Gemini 105M - Bottom Job and Wave Slap Fix

We have an earlier 105 and you can see the modifications I made to the hull so there wouldn't be as much noise at anchor.

These pictures show my wave slap fix in progress. The original owner of hull 536 and I were very good friends and we took the factory modification on the horizontal section and applied fiberglass with West Epoxy to make it a permanent fix. While we were doing this, I told him that I thought he should take the slant up the front of the hull to reduce the wave slap while underway or when you are at anchor with large waves. He didn't have enough time since they were getting ready to head to Key West and on to the Bahamas. When I bought the boat from him, two projects needed to be completed on the hull. First it had to be shaved because of the large amount of blisters that we found were voids in the hull. This project I farmed out to the boat yard and they did excellent work shaving, filling, coating and applying an Interlux 2000 barrier coat. The second project was to install the rest of the slap fix that we previously discussed three years ago. Of course, I volunteered him to help with the project. (It's nice when you buy a boat from a friend and stay friends!) Rob Hoffman did a similar fix with a marine instafoam. I used a solid sheet urethane foam which I sawed and shaped to fit. The urethane foam gave a nice flat surface without as much sanding. We were able to take it to the stage you see above before I had to have rotator cuff surgery. I had the yard final sand and apply the gel coat. The result turned out as expected and when my friends sailed with us they immediately noticed the reduction in noise while under sail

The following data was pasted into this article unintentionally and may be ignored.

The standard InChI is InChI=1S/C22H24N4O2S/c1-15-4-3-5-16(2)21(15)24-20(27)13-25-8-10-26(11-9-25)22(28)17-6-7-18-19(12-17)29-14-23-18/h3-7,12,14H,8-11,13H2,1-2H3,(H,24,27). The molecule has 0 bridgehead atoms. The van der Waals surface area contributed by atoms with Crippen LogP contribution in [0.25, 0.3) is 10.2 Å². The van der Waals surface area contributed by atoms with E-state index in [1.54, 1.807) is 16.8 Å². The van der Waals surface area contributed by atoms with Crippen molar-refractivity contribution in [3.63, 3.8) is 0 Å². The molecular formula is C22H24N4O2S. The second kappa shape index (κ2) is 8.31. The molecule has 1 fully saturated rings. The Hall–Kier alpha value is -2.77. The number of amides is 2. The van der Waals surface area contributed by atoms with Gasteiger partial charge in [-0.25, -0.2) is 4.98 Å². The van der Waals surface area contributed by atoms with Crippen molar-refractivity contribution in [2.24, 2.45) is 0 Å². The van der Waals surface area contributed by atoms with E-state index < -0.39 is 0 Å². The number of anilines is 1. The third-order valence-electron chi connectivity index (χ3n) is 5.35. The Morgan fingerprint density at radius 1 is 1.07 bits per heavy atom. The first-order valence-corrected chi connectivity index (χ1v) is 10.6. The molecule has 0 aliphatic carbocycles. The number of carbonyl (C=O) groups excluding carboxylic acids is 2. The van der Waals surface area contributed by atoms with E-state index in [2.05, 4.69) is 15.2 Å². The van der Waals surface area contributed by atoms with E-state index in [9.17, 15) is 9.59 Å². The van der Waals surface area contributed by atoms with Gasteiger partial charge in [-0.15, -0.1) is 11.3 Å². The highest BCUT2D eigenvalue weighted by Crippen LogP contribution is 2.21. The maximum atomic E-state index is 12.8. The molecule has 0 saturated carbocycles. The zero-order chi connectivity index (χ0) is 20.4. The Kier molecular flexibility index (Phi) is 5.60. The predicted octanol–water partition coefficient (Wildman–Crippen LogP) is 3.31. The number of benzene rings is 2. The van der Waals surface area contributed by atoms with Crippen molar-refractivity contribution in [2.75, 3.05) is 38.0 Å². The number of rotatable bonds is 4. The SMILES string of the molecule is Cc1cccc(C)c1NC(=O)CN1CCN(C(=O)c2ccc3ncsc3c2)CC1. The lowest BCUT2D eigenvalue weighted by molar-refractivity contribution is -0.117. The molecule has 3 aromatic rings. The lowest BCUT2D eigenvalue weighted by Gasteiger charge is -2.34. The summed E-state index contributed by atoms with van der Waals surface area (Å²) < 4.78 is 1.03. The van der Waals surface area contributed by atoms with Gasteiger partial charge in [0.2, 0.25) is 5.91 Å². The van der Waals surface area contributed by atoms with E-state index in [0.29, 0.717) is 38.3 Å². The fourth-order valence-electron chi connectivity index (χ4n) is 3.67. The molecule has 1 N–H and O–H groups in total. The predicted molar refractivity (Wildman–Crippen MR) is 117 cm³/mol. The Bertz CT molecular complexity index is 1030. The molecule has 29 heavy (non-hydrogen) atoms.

This is typical of the numerous voids that were uncovered.

One of the surprises was how quite the boat now is underway when you sit up front. I remember when the people we bought the boat from came over for a sail and they couldn't believe how much quieter the boat was. Overall, The wave slap fix was a great addition. However, the bottom wasn't as successful. There were so many voids that I still have to haul the boat and fill the hull. I think I will fill most of it and then put a layer of 10 ounce glass over the bottom before I final fill and then give it another coat of Interlux 2000. I'm still dreaming up the system to hold the sander up so I don't have to support the entire weight. If my design works as I intend, I will simply guide the sander. That will be another story.

Web Page by Jim Faughn